"That was an amazing play; he's a track star, I guess," said senior point guard Tyrone Wallace. "I thought that was a great play. Coach let me take the ball out, I knew we were going to give it to Jaylen and let him use his speed."
Lipscomb wasn't surprised in the least. He'd seen those veins filled with ice water, before, but it wasn't a tomahawk dunk or a two-handed throw-down jam.
"When he hit the game-winning free throws, we were down one, and he hit the game-winning free throws, with very little time on the clock in the state championship game, I said, 'This guy is special,'" Lipscomb says. "That defines his high school career. We called the play to get it to him, and let him get to the cup, and he got fouled. Our program is the only team that Ben Simmons had a high school loss to, in the City of Palms."
The clock is still counting down. There are only so many games left until the season is over, and Brown has to make a decision. Perhaps he already has, despite his protestations to the contrary.
Brown's mother calls him Old Man. He speaks at what could best be described as a leisurely pace, and he's not in any hurry when he's not on the basketball court. He likes to take things in, he says. That's no consolation to those stuck behind him on a narrow sidewalk, trying to get to class.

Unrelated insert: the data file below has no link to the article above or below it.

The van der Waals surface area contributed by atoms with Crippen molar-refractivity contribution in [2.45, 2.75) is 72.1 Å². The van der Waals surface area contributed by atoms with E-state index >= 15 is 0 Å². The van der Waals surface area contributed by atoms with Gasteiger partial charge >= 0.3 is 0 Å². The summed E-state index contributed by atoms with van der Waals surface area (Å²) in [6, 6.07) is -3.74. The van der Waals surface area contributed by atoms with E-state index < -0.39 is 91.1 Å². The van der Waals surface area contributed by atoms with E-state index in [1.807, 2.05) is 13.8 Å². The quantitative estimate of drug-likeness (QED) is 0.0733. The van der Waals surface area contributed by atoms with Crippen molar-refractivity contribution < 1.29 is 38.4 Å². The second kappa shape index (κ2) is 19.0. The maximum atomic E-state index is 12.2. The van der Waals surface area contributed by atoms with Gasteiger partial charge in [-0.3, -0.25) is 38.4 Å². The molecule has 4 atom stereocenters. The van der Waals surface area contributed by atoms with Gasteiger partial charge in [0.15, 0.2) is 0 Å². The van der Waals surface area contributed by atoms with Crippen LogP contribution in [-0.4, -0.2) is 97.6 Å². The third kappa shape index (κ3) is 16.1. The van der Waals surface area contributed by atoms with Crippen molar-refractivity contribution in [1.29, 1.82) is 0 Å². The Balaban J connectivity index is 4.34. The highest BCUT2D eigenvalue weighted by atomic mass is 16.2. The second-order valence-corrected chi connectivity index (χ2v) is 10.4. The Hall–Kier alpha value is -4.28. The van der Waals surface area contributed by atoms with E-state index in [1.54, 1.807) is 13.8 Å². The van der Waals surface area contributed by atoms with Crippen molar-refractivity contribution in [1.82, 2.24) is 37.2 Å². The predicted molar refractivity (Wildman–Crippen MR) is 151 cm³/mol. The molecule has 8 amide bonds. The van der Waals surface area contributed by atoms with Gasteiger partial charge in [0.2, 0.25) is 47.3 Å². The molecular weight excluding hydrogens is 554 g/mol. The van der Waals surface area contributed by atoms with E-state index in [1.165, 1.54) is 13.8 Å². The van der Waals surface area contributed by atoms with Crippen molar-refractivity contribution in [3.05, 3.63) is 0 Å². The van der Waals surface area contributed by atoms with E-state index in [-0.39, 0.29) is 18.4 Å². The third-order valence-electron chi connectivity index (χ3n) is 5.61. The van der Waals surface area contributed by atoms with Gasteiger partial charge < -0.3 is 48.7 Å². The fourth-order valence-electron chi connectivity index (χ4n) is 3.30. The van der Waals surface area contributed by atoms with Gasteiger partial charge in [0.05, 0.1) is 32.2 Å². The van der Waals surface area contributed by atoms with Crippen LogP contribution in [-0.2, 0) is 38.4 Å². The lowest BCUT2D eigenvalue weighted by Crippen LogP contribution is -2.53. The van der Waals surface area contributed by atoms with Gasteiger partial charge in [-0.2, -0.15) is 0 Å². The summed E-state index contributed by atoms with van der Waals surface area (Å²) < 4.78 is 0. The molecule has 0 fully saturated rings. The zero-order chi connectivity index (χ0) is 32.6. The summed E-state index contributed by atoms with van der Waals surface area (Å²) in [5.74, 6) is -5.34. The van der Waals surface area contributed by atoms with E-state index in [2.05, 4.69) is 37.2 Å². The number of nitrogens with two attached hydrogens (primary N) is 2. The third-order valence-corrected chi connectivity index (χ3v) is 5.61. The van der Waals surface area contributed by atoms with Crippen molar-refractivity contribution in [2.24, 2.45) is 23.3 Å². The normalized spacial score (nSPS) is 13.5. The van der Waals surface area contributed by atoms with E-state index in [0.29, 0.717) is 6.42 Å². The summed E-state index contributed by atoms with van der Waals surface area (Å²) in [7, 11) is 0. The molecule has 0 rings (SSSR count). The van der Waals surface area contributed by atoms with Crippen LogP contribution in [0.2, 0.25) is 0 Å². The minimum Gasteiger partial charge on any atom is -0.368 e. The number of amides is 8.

“What is it called? Berkeley time? That’s clutch," he laughs.
As his play against USC showed, Brown can get a move on when he wants to. But does he? Should he?
"I would choose UC Berkeley 10 times over," Brown said on the Pac-12 Networks, when he was announced as the conference's Freshman of the Year. "The first class I took, I knew the reason I came to Berkeley."
Berkeley is, Brown says, very different from his home of Marietta, Ga. But it's good different. It's a new world, a world he'd never imagined.
More than likely, by this time next year, Brown be in yet another completely different world. He won’t speak to such things, to the NBA and to leaving college early, but that is where this Old Man is headed. On to bigger and better things, as so many one-and-done players are. But, that's not the end of the story. It's just the beginning.
"He is a most impressive individual," Walton says, "and he's just getting started."